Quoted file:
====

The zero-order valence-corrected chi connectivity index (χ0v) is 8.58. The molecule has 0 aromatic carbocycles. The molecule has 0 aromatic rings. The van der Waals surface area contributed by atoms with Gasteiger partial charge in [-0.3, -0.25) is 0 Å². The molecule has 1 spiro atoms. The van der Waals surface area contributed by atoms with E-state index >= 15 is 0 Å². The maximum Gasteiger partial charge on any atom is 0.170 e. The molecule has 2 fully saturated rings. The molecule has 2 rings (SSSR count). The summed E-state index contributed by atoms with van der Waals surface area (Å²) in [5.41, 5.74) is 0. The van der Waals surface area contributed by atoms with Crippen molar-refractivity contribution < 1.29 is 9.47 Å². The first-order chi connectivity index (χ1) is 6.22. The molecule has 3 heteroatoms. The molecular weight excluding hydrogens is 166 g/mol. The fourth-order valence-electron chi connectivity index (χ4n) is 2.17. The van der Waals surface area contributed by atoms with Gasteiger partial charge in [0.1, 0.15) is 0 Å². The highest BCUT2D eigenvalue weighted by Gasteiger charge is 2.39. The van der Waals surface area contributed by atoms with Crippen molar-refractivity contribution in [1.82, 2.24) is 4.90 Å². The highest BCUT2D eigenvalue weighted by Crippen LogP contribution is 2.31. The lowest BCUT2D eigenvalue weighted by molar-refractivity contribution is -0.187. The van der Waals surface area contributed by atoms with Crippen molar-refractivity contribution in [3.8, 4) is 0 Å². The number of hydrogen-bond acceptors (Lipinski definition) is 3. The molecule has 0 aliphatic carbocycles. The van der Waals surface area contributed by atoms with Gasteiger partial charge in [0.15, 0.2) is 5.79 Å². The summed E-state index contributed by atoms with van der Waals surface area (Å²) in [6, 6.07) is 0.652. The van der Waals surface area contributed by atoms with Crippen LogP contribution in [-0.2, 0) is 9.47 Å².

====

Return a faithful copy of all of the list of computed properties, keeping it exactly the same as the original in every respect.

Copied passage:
The zero-order valence-corrected chi connectivity index (χ0v) is 8.58. The molecule has 0 aromatic carbocycles. The molecule has 0 aromatic rings. The van der Waals surface area contributed by atoms with Gasteiger partial charge in [-0.3, -0.25) is 0 Å². The molecule has 1 spiro atoms. The van der Waals surface area contributed by atoms with E-state index >= 15 is 0 Å². The maximum Gasteiger partial charge on any atom is 0.170 e. The molecule has 2 fully saturated rings. The molecule has 2 rings (SSSR count). The summed E-state index contributed by atoms with van der Waals surface area (Å²) in [5.41, 5.74) is 0. The van der Waals surface area contributed by atoms with Crippen molar-refractivity contribution < 1.29 is 9.47 Å². The first-order chi connectivity index (χ1) is 6.22. The molecule has 3 heteroatoms. The molecular weight excluding hydrogens is 166 g/mol. The fourth-order valence-electron chi connectivity index (χ4n) is 2.17. The van der Waals surface area contributed by atoms with Gasteiger partial charge in [0.1, 0.15) is 0 Å². The highest BCUT2D eigenvalue weighted by Gasteiger charge is 2.39. The van der Waals surface area contributed by atoms with Crippen molar-refractivity contribution in [1.82, 2.24) is 4.90 Å². The highest BCUT2D eigenvalue weighted by Crippen LogP contribution is 2.31. The lowest BCUT2D eigenvalue weighted by molar-refractivity contribution is -0.187. The van der Waals surface area contributed by atoms with Crippen molar-refractivity contribution in [3.8, 4) is 0 Å². The number of hydrogen-bond acceptors (Lipinski definition) is 3. The molecule has 0 aliphatic carbocycles. The van der Waals surface area contributed by atoms with Gasteiger partial charge in [0.15, 0.2) is 5.79 Å². The summed E-state index contributed by atoms with van der Waals surface area (Å²) in [6, 6.07) is 0.652. The van der Waals surface area contributed by atoms with Crippen LogP contribution in [-0.2, 0) is 9.47 Å².